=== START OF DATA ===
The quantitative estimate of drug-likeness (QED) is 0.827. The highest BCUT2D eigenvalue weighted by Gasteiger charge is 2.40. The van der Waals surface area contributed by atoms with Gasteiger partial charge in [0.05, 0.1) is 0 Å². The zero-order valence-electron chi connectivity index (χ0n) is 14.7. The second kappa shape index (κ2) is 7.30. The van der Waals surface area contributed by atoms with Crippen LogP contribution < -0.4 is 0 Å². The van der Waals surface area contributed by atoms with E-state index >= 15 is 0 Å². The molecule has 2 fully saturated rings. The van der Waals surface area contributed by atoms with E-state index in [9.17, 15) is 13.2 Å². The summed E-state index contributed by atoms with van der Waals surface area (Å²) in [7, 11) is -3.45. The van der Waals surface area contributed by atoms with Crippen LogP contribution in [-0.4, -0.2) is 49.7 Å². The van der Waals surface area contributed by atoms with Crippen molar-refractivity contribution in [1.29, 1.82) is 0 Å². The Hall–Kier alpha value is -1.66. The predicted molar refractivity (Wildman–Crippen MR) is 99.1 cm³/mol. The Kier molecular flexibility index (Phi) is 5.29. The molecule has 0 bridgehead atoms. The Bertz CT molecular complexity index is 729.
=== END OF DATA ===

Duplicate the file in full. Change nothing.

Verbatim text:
The quantitative estimate of drug-likeness (QED) is 0.827. The highest BCUT2D eigenvalue weighted by Gasteiger charge is 2.40. The van der Waals surface area contributed by atoms with Gasteiger partial charge in [0.05, 0.1) is 0 Å². The zero-order valence-electron chi connectivity index (χ0n) is 14.7. The second kappa shape index (κ2) is 7.30. The van der Waals surface area contributed by atoms with Crippen LogP contribution < -0.4 is 0 Å². The van der Waals surface area contributed by atoms with E-state index >= 15 is 0 Å². The molecule has 2 fully saturated rings. The van der Waals surface area contributed by atoms with E-state index in [9.17, 15) is 13.2 Å². The summed E-state index contributed by atoms with van der Waals surface area (Å²) in [7, 11) is -3.45. The van der Waals surface area contributed by atoms with Crippen LogP contribution in [-0.4, -0.2) is 49.7 Å². The van der Waals surface area contributed by atoms with Crippen molar-refractivity contribution in [1.29, 1.82) is 0 Å². The Hall–Kier alpha value is -1.66. The predicted molar refractivity (Wildman–Crippen MR) is 99.1 cm³/mol. The Kier molecular flexibility index (Phi) is 5.29. The molecule has 0 bridgehead atoms. The Bertz CT molecular complexity index is 729.